Back in February, a judge ruled that the government couldn’t force Apple to help it access an iPhone that belonged to a New York drug smuggler. The government decided to appeal, and today it issued a filing affirming its intentions.
The US government today submitted a filing that confirms that it plans to continue its quest to get Apple to help it into the NY drug smuggler’s iPhone. “The government’s application is not moot,” the filing reads, “and the government continues to require Apple’s assistance in accessing the data that it is authorized to search by warrant.”
The FBI recently purchased a tool from a third-party that it used to unlock an iPhone 5c belonging to a San Bernardino shooter, but FBI Director James Comey recently revealed that the tool only works on iPhone 5c models running iOS 9. The iPhone in this NY drug smuggler case is an iPhone 5s, which means that the FBI’s tool won’t work.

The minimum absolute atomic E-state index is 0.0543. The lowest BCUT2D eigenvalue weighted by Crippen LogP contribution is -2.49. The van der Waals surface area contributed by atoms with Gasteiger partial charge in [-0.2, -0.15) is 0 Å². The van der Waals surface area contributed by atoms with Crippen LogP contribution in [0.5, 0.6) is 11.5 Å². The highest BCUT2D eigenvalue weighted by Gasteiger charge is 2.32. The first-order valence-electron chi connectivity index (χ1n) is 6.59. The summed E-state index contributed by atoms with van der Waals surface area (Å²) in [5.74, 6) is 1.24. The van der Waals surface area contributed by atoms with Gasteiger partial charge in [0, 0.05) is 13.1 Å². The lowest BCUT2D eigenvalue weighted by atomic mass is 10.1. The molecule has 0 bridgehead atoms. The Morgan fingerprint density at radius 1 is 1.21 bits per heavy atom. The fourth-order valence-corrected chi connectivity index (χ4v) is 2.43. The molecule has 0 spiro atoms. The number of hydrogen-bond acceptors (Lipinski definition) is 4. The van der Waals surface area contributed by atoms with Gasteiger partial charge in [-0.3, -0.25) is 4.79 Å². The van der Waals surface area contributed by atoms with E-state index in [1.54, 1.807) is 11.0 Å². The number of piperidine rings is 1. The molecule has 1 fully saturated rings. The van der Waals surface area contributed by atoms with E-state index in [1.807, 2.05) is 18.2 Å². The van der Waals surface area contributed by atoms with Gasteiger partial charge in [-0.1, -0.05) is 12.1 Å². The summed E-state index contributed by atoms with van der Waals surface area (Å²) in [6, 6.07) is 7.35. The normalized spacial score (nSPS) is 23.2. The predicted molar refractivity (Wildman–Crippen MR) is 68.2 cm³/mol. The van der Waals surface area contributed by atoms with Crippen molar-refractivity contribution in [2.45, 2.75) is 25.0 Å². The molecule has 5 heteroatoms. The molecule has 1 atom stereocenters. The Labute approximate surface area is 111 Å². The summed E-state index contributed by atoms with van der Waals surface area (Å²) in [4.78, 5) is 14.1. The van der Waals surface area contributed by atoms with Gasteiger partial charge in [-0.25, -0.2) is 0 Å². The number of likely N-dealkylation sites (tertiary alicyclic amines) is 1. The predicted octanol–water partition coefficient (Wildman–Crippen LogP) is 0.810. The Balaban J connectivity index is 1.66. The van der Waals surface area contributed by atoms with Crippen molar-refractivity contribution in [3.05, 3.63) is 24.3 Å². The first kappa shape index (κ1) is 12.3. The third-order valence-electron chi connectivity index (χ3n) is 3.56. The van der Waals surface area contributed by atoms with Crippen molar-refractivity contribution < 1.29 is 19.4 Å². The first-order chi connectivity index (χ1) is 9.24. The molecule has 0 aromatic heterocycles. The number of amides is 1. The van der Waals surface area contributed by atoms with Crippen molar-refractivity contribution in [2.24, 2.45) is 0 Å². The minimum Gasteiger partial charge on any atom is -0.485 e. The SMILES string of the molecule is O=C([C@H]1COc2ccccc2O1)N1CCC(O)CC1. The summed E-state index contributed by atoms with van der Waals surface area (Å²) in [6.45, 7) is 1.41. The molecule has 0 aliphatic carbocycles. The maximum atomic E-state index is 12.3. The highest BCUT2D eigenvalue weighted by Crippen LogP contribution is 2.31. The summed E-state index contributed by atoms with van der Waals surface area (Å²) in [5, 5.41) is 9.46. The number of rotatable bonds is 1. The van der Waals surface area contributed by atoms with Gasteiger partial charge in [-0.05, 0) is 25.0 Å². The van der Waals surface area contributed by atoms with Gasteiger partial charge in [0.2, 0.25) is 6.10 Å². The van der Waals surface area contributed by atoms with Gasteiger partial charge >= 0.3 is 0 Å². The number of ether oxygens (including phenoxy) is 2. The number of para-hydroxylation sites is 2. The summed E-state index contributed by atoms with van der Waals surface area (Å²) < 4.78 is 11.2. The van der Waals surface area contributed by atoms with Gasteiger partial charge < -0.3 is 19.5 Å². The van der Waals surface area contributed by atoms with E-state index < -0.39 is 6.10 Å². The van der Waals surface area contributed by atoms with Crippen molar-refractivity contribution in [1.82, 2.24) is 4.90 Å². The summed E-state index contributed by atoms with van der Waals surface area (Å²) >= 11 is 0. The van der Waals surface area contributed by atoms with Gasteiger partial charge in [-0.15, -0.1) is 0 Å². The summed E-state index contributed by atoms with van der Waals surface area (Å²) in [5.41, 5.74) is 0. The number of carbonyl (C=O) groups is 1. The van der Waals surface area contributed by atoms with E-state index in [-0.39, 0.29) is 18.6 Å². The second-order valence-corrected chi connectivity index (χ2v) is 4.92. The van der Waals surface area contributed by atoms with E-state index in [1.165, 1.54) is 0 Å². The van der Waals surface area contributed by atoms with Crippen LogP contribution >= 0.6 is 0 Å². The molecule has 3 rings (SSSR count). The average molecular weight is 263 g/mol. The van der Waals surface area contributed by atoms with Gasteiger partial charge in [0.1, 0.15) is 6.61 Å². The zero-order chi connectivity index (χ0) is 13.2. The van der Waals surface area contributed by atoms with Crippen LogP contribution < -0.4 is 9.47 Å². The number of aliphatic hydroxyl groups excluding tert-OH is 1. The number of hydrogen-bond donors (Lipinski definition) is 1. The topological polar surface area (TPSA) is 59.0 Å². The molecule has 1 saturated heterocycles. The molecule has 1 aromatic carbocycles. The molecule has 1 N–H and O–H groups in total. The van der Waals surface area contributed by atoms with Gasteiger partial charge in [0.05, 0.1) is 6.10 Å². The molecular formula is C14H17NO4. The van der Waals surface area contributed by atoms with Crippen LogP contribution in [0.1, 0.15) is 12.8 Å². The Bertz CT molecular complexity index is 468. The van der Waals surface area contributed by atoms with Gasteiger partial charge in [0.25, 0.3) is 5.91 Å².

The government previously argued that Apple should help unlock this iPhone 5s by invoking the All Writs Act, but a judge said that the government’s argument didn’t meet the thresholds needed for the All Writs Act to be used. The judge went on to say that the government’s interpretation of the All Wrist Act was so expansive that, if it were accepted, it could be considered unconstitutional. That’s a pretty strong argument from the judge, but apparently the government feels that it’s still got a case, so it’s going to take this battle to appeals court.